“Here, practice these bullet points before you start knocking”.
Literally, these were the first words I heard in my backyard sales career. I had accepted a 1099 position to do summer sales at 17 years old and was going to move to a new city immediately upon high school graduation. To earn my living, I had to learn quickly. Unlike many kids my age, I was already paying rent and living (basically) on my own from the time I was a little older than 16.
The stakes were very high because I had no soft landing should I fail. Higher than just a cold call script to get a meeting, because I had to do this live and in-person. I remember looking at the bullet points and practicing in my room. A few days later they sent me a DVD that had some examples of exactly how to approach a door. The need for practice was critical because I essentially had to memorize my pitch. Lucky for me, I was well prepared and did very well for my age and experience. This literally launched my career in sales.
What’s the difference between a script and bullet points?
Everyone has heard the bad phone call that normally is a robotic-sounding human asking “Is this Mr. (Name)?”. “My name is (Agent Name) and I am calling on behalf of —“. You get the idea, it is bad and even painfully awkward to listen to. For better or worse, we are all human and have different ways of speaking, voice inflections, likes, interests, and families. In short, scripts must be followed word for word and do not allow for humans to add in their personal, arguably human, words.
What was “Is this Mr. (Name)?” Might instead be a bullet that says “is this ___”. Now the agent might be able to say “Hi this is Bob, umm, I had this number for (Name), us this he/she?”. The only piece the trip really must say is “is this” – everything else is simply adding to the flavor of the person speaking.
Where do scripts work?
How many robotic telephone calls do you stay on? Have you ever clinched the phone when trying to get the automated machine to connect you to a real person at a contact center? Exactly, robots suck at conversations. They are frustrating and unappealing.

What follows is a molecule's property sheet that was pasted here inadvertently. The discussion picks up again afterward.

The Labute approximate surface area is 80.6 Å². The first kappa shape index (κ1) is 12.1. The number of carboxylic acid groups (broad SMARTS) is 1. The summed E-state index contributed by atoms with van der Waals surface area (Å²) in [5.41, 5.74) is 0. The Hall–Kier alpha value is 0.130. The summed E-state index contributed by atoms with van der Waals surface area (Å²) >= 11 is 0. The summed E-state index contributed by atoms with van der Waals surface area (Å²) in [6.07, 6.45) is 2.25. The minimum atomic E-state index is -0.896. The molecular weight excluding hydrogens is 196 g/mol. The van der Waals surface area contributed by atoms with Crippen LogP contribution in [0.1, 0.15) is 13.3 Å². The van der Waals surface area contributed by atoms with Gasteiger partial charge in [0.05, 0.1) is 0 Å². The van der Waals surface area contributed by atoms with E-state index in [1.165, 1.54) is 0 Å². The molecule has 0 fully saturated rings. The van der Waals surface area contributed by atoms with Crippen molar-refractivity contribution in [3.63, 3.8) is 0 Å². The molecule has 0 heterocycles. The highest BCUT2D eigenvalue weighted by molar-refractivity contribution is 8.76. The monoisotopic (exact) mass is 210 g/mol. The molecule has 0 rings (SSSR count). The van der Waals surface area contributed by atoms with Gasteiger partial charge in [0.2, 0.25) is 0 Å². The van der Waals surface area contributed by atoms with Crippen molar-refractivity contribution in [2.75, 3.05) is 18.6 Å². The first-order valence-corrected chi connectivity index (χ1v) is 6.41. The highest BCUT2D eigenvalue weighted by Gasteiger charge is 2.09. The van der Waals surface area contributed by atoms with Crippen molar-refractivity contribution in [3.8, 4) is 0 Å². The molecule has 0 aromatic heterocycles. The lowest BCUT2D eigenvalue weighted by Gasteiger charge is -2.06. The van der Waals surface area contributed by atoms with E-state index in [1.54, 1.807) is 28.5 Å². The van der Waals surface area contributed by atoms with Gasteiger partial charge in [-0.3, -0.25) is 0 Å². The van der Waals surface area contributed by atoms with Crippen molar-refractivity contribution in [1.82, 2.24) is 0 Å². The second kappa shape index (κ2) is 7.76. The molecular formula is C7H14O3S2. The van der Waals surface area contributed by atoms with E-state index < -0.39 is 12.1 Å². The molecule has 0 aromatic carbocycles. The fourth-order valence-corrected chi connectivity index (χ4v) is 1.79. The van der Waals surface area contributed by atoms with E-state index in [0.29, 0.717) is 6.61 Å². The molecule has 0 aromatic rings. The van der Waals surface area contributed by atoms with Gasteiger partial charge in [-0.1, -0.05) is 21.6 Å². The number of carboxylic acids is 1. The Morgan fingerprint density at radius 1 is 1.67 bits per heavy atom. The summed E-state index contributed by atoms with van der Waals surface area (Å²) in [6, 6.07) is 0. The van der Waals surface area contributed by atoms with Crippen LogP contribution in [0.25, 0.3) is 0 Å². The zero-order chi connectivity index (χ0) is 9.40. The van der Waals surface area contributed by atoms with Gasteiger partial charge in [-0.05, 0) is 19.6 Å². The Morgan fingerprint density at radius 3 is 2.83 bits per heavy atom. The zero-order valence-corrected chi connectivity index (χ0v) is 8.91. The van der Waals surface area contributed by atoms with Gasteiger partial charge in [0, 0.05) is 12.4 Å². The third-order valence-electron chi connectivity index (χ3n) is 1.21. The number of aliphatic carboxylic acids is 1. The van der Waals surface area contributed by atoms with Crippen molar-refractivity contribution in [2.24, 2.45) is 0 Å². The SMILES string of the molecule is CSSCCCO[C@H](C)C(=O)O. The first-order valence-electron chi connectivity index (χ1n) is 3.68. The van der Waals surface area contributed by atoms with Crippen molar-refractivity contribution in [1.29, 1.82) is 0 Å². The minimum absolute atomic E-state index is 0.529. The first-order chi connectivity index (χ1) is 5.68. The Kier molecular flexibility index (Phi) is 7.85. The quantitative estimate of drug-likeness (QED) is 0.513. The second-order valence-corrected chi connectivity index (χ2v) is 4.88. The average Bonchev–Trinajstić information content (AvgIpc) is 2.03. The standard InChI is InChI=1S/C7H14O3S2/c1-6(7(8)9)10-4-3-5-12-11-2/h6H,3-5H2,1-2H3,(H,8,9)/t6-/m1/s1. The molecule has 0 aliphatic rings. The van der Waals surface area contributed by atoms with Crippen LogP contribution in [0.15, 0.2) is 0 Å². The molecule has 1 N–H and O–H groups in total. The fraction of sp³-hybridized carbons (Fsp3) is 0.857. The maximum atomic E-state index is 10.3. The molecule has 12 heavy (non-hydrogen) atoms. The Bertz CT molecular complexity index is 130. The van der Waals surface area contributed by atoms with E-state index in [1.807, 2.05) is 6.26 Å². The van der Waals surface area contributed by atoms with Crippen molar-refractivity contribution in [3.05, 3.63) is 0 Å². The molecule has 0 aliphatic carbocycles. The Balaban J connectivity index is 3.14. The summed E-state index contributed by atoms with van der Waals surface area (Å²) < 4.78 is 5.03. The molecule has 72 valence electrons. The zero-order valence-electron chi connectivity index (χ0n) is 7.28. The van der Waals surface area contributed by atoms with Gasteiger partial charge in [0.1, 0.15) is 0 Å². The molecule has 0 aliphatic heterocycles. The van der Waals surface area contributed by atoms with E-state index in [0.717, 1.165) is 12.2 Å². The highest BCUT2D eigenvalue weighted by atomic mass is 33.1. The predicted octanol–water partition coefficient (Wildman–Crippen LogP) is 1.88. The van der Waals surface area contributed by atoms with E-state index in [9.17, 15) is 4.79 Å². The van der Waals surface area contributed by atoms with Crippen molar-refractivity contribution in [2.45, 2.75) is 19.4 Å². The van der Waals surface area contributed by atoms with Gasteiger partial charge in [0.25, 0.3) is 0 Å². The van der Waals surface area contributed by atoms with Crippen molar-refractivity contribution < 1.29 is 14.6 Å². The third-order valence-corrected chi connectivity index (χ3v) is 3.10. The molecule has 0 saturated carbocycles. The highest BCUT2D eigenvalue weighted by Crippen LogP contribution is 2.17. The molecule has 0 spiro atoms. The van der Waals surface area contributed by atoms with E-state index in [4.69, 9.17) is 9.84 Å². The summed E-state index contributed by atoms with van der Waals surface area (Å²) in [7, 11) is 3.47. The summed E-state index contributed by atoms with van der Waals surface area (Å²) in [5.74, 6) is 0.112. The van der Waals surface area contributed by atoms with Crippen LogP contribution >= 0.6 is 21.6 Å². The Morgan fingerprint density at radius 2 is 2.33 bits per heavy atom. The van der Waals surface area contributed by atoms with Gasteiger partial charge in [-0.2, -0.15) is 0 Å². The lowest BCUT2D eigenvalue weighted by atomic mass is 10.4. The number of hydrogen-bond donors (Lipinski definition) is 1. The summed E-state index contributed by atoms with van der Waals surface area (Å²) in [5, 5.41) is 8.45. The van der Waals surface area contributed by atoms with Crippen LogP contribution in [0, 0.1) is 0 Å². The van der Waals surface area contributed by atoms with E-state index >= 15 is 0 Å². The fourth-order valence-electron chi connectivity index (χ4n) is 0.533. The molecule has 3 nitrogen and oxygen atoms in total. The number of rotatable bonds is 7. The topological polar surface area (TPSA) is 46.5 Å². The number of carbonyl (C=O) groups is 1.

When it comes to sales, scripts work in very few places – the reason is that scripts tend to be forced and dehumanizing mechanisms for low/entry-level positions. They could work for things like surveys, where exactly what needs to be said is precise and standard.
How do frameworks (bullet points/talk tracks) work?
Everyone understands bullet points, but when we are talking about calls, we like to say “Call Frameworks” instead of “Bullet Points” or “Cold Call Scripts” etc. In other arena’s we have also called these “Talk Tracks”.
Nearly every sales methodology uses frameworks points to structure how a call should go. These methodologies are made up of tips and tools of snippets called Frameworks (bullet points). One of my favorite examples of this is Skip Miller’s “Summarize, Bridge, Pull” – this blog is not about this tool, but if you have never heard of it, you should look it up. The short of it is that you need to summarize the call – “I learned a lot about A, B, and C” – Bridge “Do you agree?” – Pull “great, so next steps are…”. Just like this, frameworks allow for a high level of flexibility to the sales representative or agent to adlib to the conversation as needed and give the structure/talk-tracks appropriate context. In short, your team can say the right things, without sounding robotic.
Practice makes perfect
When I’m asked, what are the best cold calling scripts, I say the best cold calling scripts are not scripts. Nothing replaces human-to-human interaction, especially when that interaction is well-practiced. Think of bullet points like a PowerPoint or slide deck – they keep you on track but don’t tell you exactly what to say – they may only “force” a small piece of a sentence and leave it to the rep or agent to handle the rest. That all said, not every part of the conversation needs to be written down. Saying “Hi this is ____” should come naturally to any of your salespeople. Try practicing the agenda for the call and letting them do more with their personality than just a cold call script.
Where do I start?
If you are looking for some great examples of Cold Calling Scripts, Mock Sales Call Scripts, or basically How to Run a Sales Call – just know, I will send you to our Frameworks.
Check out our SDR Frameworks – our Inbound Framework, and our Outbound Framework below. They are free and should put you on the right track to having your team level up in no time!
Prospects are drawn to your organization (likely already have done their research). How you engage with them needs to reflect this. Using our Inbound Framework, you can manage a sales calls that acknowledges where your buyer is at in their process.
Your SDR team struggled to book the meeting, now they are on the sales call. Acknowledging they might not even know they have a problem is key. Using our Outbound Framework, you can guide your prospect through a journey that acknowledges where they are at in their journey.